Images of human vices – alcohol, gambling, drugs, and more – play in the window juxtaposed against clips of horrors of the modern world. They’re definitely trying to hammer in the message of our ‘Doom Days’, but overall the whole track and staging hit an off-note and gave me pause during the performance. The moment feels incredibly judgy, as the band didn’t talk about or give context to clarify the images they put on screen and just let the title ‘Bad Decisions’ say it for them. Juxtaposing gambling and children eating fast food directly against gun violence and environmental catastrophe is a rather classist attitude that ignores the socio-political power structure behind issues such as gambling and the availability of fast-food, and simply dumbing these behaviours down to ‘bad decisions’ doesn’t work. It’s a simplistic, judgemental, and – frankly – incorrect narrative to pair and associate various addictions with environmental and societal disaster, as their graphics do throughout the whole song. The crowd doesn’t seem to care though and are singing and swaying along happily.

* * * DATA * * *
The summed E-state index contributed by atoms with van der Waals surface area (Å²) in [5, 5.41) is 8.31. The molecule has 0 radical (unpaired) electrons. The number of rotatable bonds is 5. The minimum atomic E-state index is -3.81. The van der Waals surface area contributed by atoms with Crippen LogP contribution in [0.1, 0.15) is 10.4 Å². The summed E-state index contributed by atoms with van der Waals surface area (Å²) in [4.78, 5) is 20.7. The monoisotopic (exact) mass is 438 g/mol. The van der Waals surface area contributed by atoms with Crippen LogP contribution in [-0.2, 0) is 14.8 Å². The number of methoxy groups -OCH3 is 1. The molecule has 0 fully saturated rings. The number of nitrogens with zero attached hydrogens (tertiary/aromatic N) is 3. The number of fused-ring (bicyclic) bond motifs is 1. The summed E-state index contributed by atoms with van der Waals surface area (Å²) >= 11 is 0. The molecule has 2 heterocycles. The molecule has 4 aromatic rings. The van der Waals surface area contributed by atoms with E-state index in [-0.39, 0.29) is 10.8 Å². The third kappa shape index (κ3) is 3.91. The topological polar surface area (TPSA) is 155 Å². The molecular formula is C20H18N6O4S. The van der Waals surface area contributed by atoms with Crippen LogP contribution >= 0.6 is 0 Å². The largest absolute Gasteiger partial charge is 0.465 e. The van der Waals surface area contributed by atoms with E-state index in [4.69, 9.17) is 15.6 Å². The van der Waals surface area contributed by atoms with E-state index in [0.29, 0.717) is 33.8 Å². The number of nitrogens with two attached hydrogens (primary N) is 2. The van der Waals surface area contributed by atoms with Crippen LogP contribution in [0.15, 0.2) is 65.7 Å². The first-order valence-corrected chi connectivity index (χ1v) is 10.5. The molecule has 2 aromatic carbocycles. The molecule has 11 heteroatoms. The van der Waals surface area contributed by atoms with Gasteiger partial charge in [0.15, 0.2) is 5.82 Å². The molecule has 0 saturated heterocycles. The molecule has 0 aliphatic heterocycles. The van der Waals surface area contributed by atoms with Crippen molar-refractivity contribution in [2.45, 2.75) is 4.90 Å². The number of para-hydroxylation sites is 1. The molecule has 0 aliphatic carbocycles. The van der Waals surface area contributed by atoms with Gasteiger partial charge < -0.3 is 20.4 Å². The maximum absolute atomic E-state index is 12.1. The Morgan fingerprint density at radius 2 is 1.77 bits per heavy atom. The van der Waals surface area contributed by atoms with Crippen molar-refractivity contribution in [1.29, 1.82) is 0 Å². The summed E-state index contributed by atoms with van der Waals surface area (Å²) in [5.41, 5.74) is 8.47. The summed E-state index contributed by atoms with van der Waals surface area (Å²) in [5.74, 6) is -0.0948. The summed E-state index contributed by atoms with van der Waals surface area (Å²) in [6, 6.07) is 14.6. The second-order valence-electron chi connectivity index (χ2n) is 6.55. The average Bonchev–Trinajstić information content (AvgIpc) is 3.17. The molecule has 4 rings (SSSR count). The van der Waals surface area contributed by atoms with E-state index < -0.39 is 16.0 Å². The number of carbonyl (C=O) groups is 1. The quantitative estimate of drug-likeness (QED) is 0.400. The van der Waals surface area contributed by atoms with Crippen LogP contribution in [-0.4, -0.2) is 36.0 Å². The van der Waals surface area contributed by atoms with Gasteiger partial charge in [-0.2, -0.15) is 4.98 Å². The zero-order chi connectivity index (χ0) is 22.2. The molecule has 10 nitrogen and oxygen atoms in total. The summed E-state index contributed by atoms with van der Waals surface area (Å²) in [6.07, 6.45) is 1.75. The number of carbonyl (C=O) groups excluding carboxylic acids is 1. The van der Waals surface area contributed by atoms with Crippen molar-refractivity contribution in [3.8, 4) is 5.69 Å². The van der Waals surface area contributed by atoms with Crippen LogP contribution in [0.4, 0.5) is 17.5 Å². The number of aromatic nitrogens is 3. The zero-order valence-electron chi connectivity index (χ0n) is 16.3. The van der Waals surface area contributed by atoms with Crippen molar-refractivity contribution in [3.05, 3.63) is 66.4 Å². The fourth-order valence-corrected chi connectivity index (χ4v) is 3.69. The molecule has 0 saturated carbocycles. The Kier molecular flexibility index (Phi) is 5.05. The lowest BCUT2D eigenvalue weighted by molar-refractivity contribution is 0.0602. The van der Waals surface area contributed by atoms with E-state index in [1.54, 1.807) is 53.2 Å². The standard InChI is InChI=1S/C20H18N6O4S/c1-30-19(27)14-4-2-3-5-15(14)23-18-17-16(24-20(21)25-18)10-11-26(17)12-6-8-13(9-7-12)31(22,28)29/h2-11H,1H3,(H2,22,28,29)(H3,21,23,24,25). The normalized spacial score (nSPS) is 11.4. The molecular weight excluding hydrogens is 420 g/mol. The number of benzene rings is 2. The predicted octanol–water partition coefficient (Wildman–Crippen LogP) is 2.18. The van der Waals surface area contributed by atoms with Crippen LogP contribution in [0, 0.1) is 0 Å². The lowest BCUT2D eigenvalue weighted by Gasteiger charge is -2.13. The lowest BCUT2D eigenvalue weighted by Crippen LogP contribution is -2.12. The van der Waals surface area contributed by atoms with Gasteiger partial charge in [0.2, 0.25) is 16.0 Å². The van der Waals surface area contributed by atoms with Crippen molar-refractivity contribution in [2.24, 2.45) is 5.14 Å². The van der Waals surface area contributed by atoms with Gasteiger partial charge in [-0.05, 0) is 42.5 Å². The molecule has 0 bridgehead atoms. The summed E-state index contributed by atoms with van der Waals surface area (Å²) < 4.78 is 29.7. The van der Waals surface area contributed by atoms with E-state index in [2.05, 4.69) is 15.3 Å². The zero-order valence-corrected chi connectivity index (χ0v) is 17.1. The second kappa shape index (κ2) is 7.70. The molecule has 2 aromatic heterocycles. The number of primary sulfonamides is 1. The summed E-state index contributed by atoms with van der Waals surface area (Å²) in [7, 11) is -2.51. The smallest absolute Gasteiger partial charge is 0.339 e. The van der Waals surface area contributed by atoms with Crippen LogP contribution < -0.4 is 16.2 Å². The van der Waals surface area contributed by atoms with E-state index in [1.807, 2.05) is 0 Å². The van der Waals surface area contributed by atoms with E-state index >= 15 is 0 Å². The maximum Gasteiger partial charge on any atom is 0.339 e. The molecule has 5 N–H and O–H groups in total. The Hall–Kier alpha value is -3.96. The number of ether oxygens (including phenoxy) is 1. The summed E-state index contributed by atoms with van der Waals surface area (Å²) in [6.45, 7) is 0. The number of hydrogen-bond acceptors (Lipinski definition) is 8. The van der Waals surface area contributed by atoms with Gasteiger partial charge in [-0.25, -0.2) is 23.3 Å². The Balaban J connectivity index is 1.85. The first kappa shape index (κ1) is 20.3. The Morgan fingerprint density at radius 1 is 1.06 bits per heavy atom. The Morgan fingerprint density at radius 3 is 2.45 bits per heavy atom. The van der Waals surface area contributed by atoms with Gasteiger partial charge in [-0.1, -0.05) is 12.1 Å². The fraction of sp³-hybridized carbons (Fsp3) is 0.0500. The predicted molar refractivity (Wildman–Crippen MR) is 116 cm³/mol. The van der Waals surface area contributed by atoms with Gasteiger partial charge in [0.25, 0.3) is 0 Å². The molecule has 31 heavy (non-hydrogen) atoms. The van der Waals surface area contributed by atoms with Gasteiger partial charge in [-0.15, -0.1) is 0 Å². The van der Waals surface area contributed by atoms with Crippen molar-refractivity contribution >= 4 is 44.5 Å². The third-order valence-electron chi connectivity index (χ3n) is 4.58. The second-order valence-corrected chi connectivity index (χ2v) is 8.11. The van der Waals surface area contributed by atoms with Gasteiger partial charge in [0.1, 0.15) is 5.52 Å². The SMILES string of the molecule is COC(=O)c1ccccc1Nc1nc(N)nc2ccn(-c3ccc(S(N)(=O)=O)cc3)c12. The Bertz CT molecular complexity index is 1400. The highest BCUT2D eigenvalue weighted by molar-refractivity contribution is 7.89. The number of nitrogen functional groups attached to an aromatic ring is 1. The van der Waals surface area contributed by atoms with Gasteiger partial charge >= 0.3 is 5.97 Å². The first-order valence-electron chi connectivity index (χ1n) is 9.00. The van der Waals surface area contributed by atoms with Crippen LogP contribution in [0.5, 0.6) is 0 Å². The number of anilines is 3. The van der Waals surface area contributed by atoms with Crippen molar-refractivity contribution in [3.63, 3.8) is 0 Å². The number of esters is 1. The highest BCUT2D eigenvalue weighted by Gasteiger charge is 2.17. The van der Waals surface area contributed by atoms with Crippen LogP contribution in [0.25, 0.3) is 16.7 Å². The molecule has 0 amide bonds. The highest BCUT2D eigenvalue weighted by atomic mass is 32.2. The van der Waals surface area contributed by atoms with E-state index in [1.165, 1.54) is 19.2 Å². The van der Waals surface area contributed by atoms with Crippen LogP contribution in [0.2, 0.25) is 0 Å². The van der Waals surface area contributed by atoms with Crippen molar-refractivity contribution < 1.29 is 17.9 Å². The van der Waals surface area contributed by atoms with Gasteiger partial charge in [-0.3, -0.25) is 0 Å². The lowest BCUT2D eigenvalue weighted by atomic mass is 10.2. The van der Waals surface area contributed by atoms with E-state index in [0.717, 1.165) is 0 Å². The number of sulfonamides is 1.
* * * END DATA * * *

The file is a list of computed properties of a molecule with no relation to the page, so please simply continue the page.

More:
Although it can be argued that Bastille’s whole ethos behind this album and this tour was providing an escape from the tough realities of our current global situation, and that this critical analysis is the exact unwelcome interjection they want to escape from, Bastille’s choice to include these images, and therefore these issues, into their show in-and-of-itself nullifies that goal of escapism.
The band close Act 1 with their oldest and one of their most popular tracks ‘Flaws’, which Smith announces by simply saying “This is the first song we released… We put it out on a shitty old vinyl, but it means we got a job. I hope you like this and that you’ve heard it before.” Halfway through the song, Smith very casually steps down into the crowd, messiah-like, and the crowd parts gently before him. It’s the chillest and possibly the coolest audience-talent interaction I’ve ever seen, with people giving him high-fives as he walks past. Smith seems to end up in the centre of the crowd where the child was balanced on his parent’s shoulders. Smith then continues, for the rest of the song, to travel through the crowd, stopping at multiple points and partying alongside the crowd as he belts out the chorus. It is a move that really hypes up the audience, and is an incredibly heart-warming gesture, as Smith moves among his fans and stays at their level. The audience’s smiles carry right to the end of the song.